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Good practice

Public and Private Partnership supporting the development of ginger value chain

Posted by Admin - August 10, 2018

The following good practice is conducted by Giap Hoang Van. The case study was selected and presented in Mekong Knowledge and Learning Fair (IFAD) by representatives from Vietnam.

(For presentation in the event, please click here)


The 3PAD’s Public-Private Partnership model in agriculture is implemented through the “Agribusiness Investment Promotion” (APIF) which funded 11 enterprises/cooperatives to implement sub-projects linking enterprises and households. Among them, the sub-project “Growing and consuming ginger” which was conducted by Minh Be Private Enterprise for exporting and processing agro-products in 6 communes of Pac Nam district (a difficult mountainous district of Bac Kan province).

The objective of the sub-project is to build a stable ginger plantation area to meet the demand of the enterprise and help poor, ethnic minority households in the project area improve income and escape poverty. To achieve this goal, with funding from the project and the enterprise’s counterpart fund, the enterprise has supported households to grow ginger (about ginger seedling and planting techniques). At the same time, the company also invested in the construction of workshops, machinery and equipment for ginger preprocessing (slicers, washing machines, cold storages) and transport vehicles (cars, forklifts) to improve production capacity so that the enterprise can ensure the purchase of all products from households.

Innovations/Good practices

Previous programs/projects often only supported inputs for farmers to develop production (seed support, training) but did not link with the market. This leads to having many products (especially those that are not for daily consumption) unsold, resulting in low project impact and effectiveness. In this project, 3PAD assisted through enterprises. Based on the needs of their production and business, the enterprises are directly supported by the project.  Enterprises work with local farmers and sign contract with them to buy the products that farmers produce. The contracts not only help farmers feel safe in investing and cultivating, but also help enterprises manage the scale and size of production areas, avoiding excess production compared with the demand of enterprises. In addition, with funding from project, enterprises have now more resources to invest in expanding workshops and upgrading equipment, machine to develop production and businesses so that the enterprise can ensure buying of products for local households.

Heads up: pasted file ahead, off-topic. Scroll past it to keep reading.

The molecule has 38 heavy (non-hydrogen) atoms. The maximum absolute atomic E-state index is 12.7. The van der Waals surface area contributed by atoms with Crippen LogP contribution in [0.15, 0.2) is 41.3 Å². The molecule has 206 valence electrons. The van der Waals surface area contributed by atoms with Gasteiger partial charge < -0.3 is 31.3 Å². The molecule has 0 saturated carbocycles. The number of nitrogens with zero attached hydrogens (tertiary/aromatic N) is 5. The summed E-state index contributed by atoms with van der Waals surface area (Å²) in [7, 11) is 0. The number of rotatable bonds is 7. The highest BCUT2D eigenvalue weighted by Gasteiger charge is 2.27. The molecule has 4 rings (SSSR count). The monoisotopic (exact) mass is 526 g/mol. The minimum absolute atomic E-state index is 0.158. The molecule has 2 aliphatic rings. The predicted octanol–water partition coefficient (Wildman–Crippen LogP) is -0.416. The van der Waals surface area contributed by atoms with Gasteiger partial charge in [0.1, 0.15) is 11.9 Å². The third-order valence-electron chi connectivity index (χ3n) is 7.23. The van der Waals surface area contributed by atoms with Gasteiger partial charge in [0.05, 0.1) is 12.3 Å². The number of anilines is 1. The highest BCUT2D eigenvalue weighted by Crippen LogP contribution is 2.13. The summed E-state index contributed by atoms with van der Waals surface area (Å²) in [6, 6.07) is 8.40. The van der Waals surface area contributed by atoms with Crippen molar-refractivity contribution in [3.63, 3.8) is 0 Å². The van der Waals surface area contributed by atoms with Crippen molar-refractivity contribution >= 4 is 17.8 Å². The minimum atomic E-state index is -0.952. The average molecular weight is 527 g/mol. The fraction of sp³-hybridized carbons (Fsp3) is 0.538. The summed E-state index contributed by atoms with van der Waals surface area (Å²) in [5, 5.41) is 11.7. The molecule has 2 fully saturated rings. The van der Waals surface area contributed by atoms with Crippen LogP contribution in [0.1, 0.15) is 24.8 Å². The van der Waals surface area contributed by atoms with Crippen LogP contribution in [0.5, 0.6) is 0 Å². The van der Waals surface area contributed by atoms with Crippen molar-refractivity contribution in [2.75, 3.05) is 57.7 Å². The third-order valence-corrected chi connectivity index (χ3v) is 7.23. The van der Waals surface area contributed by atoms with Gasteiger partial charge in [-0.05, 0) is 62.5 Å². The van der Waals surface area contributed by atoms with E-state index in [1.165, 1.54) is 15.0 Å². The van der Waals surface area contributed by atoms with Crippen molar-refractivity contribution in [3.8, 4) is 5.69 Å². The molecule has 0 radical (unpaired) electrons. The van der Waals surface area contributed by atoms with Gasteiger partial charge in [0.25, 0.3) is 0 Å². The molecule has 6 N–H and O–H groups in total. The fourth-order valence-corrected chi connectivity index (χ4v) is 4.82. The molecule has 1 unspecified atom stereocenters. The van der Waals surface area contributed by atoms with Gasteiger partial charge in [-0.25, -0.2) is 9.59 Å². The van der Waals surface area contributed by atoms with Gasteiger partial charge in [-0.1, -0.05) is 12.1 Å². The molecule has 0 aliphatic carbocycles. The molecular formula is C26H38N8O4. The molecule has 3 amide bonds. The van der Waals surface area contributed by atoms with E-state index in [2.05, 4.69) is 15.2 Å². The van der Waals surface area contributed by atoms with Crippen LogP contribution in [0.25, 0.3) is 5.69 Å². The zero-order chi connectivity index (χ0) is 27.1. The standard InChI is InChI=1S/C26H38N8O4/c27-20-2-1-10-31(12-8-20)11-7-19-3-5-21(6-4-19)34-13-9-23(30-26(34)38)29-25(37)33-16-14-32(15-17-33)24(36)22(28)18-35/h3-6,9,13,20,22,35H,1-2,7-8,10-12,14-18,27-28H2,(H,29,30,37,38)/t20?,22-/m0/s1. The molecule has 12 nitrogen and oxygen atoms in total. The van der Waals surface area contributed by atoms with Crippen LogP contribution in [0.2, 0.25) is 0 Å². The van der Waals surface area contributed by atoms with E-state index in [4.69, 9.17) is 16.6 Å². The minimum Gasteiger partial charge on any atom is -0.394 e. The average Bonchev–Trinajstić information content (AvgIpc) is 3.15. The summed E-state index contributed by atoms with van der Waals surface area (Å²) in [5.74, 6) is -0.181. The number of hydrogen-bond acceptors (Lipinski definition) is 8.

As a result, after more than 2 years of implementation, the Minh Be Private Enterprise built a ginger plantation area of over 70 hectares, buying products from 615 households. with average income from producing ginger about 17.5 million dong/household/year. The annual sales volume of enterprise also increased from 1600 tons to 3000 tons.   Beneficiaries are households living in six upland communes of Pac Nam district, most of whom are ethnic minorities, poor and near poor households. There are 615 households (of which 232 poor and near poor households) benefited from the sub-project with an average income of 17.5 million VND per household per year. Through the implementation of the sub-project, 3PAD has contributed to raise the awareness and level of cultivation of the local community, from only concentrating on producing to meet family’s demands (maize, rice…) to produce goods based on market demands to increase income. The success of the sub-project has also contributed to change the awareness and approach of local authorities in implementing other projects / programs supporting production in the area. The issue of finding and linking the producers to market has been prioritized by the government and people when implementing similar programs / projects.